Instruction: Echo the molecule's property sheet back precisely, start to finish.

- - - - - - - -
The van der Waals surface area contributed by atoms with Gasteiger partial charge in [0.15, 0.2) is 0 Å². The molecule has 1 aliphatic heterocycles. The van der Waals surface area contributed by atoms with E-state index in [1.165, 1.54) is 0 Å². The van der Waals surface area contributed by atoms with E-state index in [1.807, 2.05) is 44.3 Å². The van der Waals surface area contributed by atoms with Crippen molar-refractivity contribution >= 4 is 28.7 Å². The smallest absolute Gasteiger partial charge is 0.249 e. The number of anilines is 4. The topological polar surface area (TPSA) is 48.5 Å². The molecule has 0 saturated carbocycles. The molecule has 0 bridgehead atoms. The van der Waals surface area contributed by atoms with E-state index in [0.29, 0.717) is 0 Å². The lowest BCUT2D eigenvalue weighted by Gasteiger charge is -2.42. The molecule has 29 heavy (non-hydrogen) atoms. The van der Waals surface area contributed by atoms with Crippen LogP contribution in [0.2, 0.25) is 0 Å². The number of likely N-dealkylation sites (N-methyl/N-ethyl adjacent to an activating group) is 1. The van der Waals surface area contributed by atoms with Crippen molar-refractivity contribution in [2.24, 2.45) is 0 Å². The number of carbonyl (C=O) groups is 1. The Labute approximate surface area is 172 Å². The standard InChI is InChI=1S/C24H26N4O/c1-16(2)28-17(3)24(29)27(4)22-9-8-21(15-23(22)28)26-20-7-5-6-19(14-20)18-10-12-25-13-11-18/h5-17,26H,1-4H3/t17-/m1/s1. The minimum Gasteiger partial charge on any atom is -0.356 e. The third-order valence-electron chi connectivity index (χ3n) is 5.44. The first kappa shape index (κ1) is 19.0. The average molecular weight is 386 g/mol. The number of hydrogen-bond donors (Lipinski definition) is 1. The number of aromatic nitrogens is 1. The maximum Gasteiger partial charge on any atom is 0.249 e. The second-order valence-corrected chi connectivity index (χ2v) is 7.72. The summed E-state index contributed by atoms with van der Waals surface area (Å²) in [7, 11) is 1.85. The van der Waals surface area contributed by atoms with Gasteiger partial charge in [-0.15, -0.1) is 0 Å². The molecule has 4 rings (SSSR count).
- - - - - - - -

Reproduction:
The van der Waals surface area contributed by atoms with Gasteiger partial charge in [0.15, 0.2) is 0 Å². The molecule has 1 aliphatic heterocycles. The van der Waals surface area contributed by atoms with E-state index in [1.165, 1.54) is 0 Å². The van der Waals surface area contributed by atoms with E-state index in [1.807, 2.05) is 44.3 Å². The van der Waals surface area contributed by atoms with Crippen molar-refractivity contribution >= 4 is 28.7 Å². The smallest absolute Gasteiger partial charge is 0.249 e. The number of anilines is 4. The topological polar surface area (TPSA) is 48.5 Å². The molecule has 0 saturated carbocycles. The molecule has 0 bridgehead atoms. The van der Waals surface area contributed by atoms with E-state index in [0.29, 0.717) is 0 Å². The lowest BCUT2D eigenvalue weighted by Gasteiger charge is -2.42. The molecule has 29 heavy (non-hydrogen) atoms. The van der Waals surface area contributed by atoms with Crippen LogP contribution in [0.2, 0.25) is 0 Å². The number of likely N-dealkylation sites (N-methyl/N-ethyl adjacent to an activating group) is 1. The van der Waals surface area contributed by atoms with Crippen molar-refractivity contribution in [2.24, 2.45) is 0 Å². The number of carbonyl (C=O) groups is 1. The Labute approximate surface area is 172 Å². The standard InChI is InChI=1S/C24H26N4O/c1-16(2)28-17(3)24(29)27(4)22-9-8-21(15-23(22)28)26-20-7-5-6-19(14-20)18-10-12-25-13-11-18/h5-17,26H,1-4H3/t17-/m1/s1. The minimum Gasteiger partial charge on any atom is -0.356 e. The third-order valence-electron chi connectivity index (χ3n) is 5.44. The first kappa shape index (κ1) is 19.0. The average molecular weight is 386 g/mol. The number of hydrogen-bond donors (Lipinski definition) is 1. The number of aromatic nitrogens is 1. The maximum Gasteiger partial charge on any atom is 0.249 e. The second-order valence-corrected chi connectivity index (χ2v) is 7.72. The summed E-state index contributed by atoms with van der Waals surface area (Å²) in [7, 11) is 1.85. The van der Waals surface area contributed by atoms with Gasteiger partial charge in [-0.15, -0.1) is 0 Å². The molecule has 4 rings (SSSR count).